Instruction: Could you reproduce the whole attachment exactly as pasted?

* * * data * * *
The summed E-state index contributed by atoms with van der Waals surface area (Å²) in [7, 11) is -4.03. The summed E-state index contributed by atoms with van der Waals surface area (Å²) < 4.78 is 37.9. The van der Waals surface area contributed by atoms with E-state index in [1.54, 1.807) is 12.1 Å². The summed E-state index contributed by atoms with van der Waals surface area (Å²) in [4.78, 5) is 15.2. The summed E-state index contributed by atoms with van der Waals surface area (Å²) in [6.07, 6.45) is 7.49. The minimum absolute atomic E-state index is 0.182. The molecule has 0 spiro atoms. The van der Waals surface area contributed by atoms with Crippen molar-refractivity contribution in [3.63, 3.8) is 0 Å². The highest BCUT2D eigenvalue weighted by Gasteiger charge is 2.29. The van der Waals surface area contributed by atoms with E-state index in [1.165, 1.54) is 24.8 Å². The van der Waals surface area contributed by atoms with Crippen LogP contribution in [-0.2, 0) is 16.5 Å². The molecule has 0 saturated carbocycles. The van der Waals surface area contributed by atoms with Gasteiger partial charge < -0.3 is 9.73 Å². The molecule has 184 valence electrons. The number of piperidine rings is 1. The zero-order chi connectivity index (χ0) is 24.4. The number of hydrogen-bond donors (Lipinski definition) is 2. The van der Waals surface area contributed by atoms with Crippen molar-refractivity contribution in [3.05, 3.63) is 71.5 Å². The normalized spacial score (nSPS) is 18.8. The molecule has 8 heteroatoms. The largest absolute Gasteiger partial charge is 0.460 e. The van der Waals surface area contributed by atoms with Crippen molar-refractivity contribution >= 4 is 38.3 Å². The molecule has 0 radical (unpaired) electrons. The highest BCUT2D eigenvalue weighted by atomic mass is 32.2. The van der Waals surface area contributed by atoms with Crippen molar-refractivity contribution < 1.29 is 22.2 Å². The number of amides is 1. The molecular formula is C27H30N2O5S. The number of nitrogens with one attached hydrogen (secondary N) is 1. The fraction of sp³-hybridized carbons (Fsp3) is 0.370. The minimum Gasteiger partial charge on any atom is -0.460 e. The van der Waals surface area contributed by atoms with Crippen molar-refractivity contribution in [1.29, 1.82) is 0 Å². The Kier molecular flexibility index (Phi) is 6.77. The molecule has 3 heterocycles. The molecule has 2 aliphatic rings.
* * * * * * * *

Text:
The summed E-state index contributed by atoms with van der Waals surface area (Å²) in [7, 11) is -4.03. The summed E-state index contributed by atoms with van der Waals surface area (Å²) < 4.78 is 37.9. The van der Waals surface area contributed by atoms with E-state index in [1.54, 1.807) is 12.1 Å². The summed E-state index contributed by atoms with van der Waals surface area (Å²) in [4.78, 5) is 15.2. The summed E-state index contributed by atoms with van der Waals surface area (Å²) in [6.07, 6.45) is 7.49. The minimum absolute atomic E-state index is 0.182. The molecule has 0 spiro atoms. The van der Waals surface area contributed by atoms with Crippen molar-refractivity contribution in [3.63, 3.8) is 0 Å². The highest BCUT2D eigenvalue weighted by Gasteiger charge is 2.29. The van der Waals surface area contributed by atoms with E-state index in [1.165, 1.54) is 24.8 Å². The van der Waals surface area contributed by atoms with Crippen LogP contribution in [-0.2, 0) is 16.5 Å². The molecule has 0 saturated carbocycles. The van der Waals surface area contributed by atoms with Gasteiger partial charge < -0.3 is 9.73 Å². The molecule has 184 valence electrons. The number of piperidine rings is 1. The zero-order chi connectivity index (χ0) is 24.4. The number of hydrogen-bond donors (Lipinski definition) is 2. The van der Waals surface area contributed by atoms with Crippen molar-refractivity contribution in [3.05, 3.63) is 71.5 Å². The normalized spacial score (nSPS) is 18.8. The molecule has 8 heteroatoms. The largest absolute Gasteiger partial charge is 0.460 e. The van der Waals surface area contributed by atoms with Crippen molar-refractivity contribution >= 4 is 38.3 Å². The molecule has 0 radical (unpaired) electrons. The highest BCUT2D eigenvalue weighted by atomic mass is 32.2. The van der Waals surface area contributed by atoms with Crippen molar-refractivity contribution < 1.29 is 22.2 Å². The number of amides is 1. The molecular formula is C27H30N2O5S. The number of nitrogens with one attached hydrogen (secondary N) is 1. The fraction of sp³-hybridized carbons (Fsp3) is 0.370. The minimum Gasteiger partial charge on any atom is -0.460 e. The van der Waals surface area contributed by atoms with Crippen molar-refractivity contribution in [1.29, 1.82) is 0 Å². The Kier molecular flexibility index (Phi) is 6.77. The molecule has 3 heterocycles. The molecule has 2 aliphatic rings.